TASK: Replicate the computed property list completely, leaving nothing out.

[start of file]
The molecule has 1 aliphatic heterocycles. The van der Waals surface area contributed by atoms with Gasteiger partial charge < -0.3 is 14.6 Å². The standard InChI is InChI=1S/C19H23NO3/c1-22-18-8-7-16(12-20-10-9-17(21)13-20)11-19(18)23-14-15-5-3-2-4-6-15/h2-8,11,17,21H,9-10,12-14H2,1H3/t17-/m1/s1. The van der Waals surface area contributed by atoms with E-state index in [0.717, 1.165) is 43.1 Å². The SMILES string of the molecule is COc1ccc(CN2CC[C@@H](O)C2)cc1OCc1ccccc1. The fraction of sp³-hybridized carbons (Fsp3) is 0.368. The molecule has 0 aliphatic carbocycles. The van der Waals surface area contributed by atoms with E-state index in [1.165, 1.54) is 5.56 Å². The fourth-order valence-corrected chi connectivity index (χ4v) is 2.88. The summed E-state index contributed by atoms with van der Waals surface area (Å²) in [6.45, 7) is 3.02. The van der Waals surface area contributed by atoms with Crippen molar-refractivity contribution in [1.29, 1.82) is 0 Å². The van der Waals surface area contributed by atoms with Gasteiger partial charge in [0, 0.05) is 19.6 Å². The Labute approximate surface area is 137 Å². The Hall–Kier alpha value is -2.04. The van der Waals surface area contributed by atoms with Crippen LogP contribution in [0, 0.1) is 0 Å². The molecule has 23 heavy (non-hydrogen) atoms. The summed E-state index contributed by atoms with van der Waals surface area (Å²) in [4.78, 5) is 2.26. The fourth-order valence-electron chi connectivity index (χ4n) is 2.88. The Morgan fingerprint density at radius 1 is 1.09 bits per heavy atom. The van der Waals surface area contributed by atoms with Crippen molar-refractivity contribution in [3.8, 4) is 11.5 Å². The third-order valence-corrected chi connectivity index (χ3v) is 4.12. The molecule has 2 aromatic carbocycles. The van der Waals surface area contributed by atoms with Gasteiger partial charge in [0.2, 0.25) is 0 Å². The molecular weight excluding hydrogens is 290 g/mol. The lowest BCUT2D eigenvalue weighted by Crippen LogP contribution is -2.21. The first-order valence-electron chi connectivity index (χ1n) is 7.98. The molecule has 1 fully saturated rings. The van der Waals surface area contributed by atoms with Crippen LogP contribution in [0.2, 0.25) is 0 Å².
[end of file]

The molecule has 1 aliphatic heterocycles. The van der Waals surface area contributed by atoms with Gasteiger partial charge < -0.3 is 14.6 Å². The standard InChI is InChI=1S/C19H23NO3/c1-22-18-8-7-16(12-20-10-9-17(21)13-20)11-19(18)23-14-15-5-3-2-4-6-15/h2-8,11,17,21H,9-10,12-14H2,1H3/t17-/m1/s1. The van der Waals surface area contributed by atoms with E-state index in [0.717, 1.165) is 43.1 Å². The SMILES string of the molecule is COc1ccc(CN2CC[C@@H](O)C2)cc1OCc1ccccc1. The fraction of sp³-hybridized carbons (Fsp3) is 0.368. The molecule has 0 aliphatic carbocycles. The van der Waals surface area contributed by atoms with E-state index in [1.165, 1.54) is 5.56 Å². The fourth-order valence-corrected chi connectivity index (χ4v) is 2.88. The summed E-state index contributed by atoms with van der Waals surface area (Å²) in [6.45, 7) is 3.02. The van der Waals surface area contributed by atoms with Crippen molar-refractivity contribution in [1.29, 1.82) is 0 Å². The van der Waals surface area contributed by atoms with Gasteiger partial charge in [0, 0.05) is 19.6 Å². The Labute approximate surface area is 137 Å². The Hall–Kier alpha value is -2.04. The van der Waals surface area contributed by atoms with Crippen LogP contribution in [0, 0.1) is 0 Å². The molecule has 23 heavy (non-hydrogen) atoms. The summed E-state index contributed by atoms with van der Waals surface area (Å²) in [4.78, 5) is 2.26. The fourth-order valence-electron chi connectivity index (χ4n) is 2.88. The Morgan fingerprint density at radius 1 is 1.09 bits per heavy atom. The van der Waals surface area contributed by atoms with Crippen molar-refractivity contribution in [3.8, 4) is 11.5 Å². The third-order valence-corrected chi connectivity index (χ3v) is 4.12. The molecule has 2 aromatic carbocycles. The van der Waals surface area contributed by atoms with Gasteiger partial charge in [0.2, 0.25) is 0 Å². The molecular weight excluding hydrogens is 290 g/mol. The lowest BCUT2D eigenvalue weighted by Crippen LogP contribution is -2.21. The first-order valence-electron chi connectivity index (χ1n) is 7.98. The molecule has 1 fully saturated rings. The van der Waals surface area contributed by atoms with Crippen LogP contribution in [0.2, 0.25) is 0 Å².